Running is not my preferred way to stay active, but somehow I ended up completing a half marathon in under 2 hours with only 4 months of training and a knee brace. I am not a glamorous runner by any means; I breathe hard and stumble while also trying to maintain a quick pace. Somehow at age 18 – only 6 months after my 1st ACL surgery – I decided to sign up for a half marathon. It was right before Christmas and I was finally able to walk again post-surgery when I decided. The race was at the beginning of March, so it was time to get to work. Running a half marathon was something that always scared me, so I knew I had to go for it. I believed in myself and that is all that mattered.
The preparation was challenging, but I had a determined group of friends that held each other accountable through the entire process. We started off running 1 mile a day and slowly increased the distance over the 4 month span. This meant 1 mile a day for a week, 2 miles a day for a week, etc. Eventually, we finished out the final week running 12 miles two separate times. We saved the full 13.1 miles for the big day so we could say the first time we ran a half-marathon was on race day – not the smartest idea because that extra mile is tough but we didn’t care.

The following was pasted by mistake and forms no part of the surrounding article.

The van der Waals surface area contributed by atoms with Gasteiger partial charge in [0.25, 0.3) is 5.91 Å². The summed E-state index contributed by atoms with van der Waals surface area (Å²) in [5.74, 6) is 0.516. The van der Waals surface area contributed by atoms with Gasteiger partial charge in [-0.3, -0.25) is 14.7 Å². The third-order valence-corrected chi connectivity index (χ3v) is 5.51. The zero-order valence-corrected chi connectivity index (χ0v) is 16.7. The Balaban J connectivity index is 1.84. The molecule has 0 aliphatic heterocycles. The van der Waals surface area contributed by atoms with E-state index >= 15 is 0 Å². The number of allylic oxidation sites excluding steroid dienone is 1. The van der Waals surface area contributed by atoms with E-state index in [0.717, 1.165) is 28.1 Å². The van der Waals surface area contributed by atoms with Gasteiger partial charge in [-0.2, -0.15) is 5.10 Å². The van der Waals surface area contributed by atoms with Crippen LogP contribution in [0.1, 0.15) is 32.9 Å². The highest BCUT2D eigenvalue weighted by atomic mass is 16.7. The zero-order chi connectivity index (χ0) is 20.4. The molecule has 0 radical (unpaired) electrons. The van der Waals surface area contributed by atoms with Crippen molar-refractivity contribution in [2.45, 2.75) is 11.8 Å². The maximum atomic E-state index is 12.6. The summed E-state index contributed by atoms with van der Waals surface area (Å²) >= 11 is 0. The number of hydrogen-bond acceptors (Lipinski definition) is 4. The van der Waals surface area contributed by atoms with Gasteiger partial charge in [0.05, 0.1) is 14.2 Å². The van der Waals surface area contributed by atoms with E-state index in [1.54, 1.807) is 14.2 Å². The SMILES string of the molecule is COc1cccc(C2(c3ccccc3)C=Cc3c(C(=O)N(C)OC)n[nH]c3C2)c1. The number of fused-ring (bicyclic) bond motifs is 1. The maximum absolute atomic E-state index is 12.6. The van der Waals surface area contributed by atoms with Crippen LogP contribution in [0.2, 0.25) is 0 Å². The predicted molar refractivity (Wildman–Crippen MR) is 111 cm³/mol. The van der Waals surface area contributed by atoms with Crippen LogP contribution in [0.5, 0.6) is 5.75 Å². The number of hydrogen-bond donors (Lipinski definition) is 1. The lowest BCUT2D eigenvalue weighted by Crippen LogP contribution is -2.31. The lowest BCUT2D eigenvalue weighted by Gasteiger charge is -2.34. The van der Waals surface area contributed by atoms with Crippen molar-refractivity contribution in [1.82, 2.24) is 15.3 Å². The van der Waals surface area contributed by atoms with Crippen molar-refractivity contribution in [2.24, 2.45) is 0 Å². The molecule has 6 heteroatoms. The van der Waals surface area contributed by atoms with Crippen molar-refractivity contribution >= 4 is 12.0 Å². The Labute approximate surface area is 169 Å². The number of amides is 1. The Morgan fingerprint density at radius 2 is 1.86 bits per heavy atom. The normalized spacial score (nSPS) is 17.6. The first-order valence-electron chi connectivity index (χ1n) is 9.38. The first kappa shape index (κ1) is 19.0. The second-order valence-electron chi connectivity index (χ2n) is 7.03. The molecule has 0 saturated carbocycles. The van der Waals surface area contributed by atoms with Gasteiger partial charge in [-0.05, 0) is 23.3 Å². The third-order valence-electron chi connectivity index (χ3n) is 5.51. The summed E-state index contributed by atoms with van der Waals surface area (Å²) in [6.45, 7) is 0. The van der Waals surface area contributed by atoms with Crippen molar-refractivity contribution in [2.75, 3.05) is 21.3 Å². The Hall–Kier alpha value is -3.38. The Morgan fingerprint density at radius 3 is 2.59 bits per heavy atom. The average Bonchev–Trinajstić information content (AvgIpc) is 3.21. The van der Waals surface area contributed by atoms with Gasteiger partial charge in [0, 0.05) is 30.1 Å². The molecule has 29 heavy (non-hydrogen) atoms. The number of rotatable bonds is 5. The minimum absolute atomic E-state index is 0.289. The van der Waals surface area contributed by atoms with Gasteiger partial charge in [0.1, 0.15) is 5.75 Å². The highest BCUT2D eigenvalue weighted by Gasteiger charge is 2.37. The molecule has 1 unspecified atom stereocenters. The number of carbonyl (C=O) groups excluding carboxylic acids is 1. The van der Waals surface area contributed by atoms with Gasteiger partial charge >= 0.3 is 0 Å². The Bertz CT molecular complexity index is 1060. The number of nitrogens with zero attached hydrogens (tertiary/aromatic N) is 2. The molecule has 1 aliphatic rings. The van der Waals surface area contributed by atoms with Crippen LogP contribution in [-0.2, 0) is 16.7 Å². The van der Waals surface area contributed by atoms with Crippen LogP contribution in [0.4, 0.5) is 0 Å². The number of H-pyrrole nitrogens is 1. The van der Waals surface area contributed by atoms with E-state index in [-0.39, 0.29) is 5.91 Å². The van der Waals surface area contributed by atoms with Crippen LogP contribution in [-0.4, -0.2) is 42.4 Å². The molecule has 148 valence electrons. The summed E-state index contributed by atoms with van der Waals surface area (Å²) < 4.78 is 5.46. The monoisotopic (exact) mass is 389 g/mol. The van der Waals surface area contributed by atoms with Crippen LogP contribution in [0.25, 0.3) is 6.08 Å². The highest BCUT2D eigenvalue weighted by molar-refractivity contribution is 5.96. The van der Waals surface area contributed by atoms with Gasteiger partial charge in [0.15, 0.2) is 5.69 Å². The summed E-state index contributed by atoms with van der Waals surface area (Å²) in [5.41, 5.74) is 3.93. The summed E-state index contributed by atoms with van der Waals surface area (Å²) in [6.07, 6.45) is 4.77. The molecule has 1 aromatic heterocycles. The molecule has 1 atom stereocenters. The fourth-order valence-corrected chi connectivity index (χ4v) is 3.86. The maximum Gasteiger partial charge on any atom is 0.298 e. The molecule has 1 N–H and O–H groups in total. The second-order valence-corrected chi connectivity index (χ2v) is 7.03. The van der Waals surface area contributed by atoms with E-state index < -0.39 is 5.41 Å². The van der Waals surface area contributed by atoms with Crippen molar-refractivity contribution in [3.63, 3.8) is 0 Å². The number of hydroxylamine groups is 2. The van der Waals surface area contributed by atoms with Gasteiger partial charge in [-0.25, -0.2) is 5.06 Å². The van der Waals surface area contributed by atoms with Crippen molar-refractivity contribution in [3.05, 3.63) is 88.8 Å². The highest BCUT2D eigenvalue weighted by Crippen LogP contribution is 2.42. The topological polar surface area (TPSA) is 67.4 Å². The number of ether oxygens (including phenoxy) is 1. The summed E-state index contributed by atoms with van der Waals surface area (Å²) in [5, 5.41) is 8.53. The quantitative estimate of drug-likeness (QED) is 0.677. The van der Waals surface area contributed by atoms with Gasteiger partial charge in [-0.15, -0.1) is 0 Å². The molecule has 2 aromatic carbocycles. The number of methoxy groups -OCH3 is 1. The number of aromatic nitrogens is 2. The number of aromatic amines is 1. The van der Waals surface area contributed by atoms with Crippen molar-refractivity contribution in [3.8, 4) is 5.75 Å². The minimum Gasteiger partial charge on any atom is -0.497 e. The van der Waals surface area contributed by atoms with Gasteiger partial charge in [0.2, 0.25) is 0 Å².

I trained for this while in high school, working a part-time job, and preparing to compete in Miss South Carolina; so time had to be set aside daily for training. This meant 5am alarms and late night runs at the gym after work. On Christmas Day, New Years, and even Saturday mornings I maintained my training. One week in January, it snowed in South Carolina and all the roads froze over. I ran to the gym and completed my training inside – there were no excuses.
Running a half marathon gave me much more than physical strength and a medal I get to show off. It gave me confidence, endurance, and time management. Running across that finish line is something I will never forget. My dad met me at the 12 mile mark to cheer me on the last mile because that was the hardest mile of my life. The elevation of the hills in downtown Columbia, South Carolina with the morning humidity rolling in was taking a toll on me, but I did it. We all did it.
The race ended at the state house while we were awarded medals and I even came in 2nd in my age group. Little did I know this was the start of my adventurous life.
The way I did this was waking up every morning with a goal: work towards completing a half marathon. The main key was dedication. This type of dedication made me mentally and physically stronger, and slowly a half marathon did not scare me. It was one of the first events that jumpstarted my “I can do anything” mindset.
From here, I have gone on to accomplish many things such as sky diving, flying a plane solo, and more.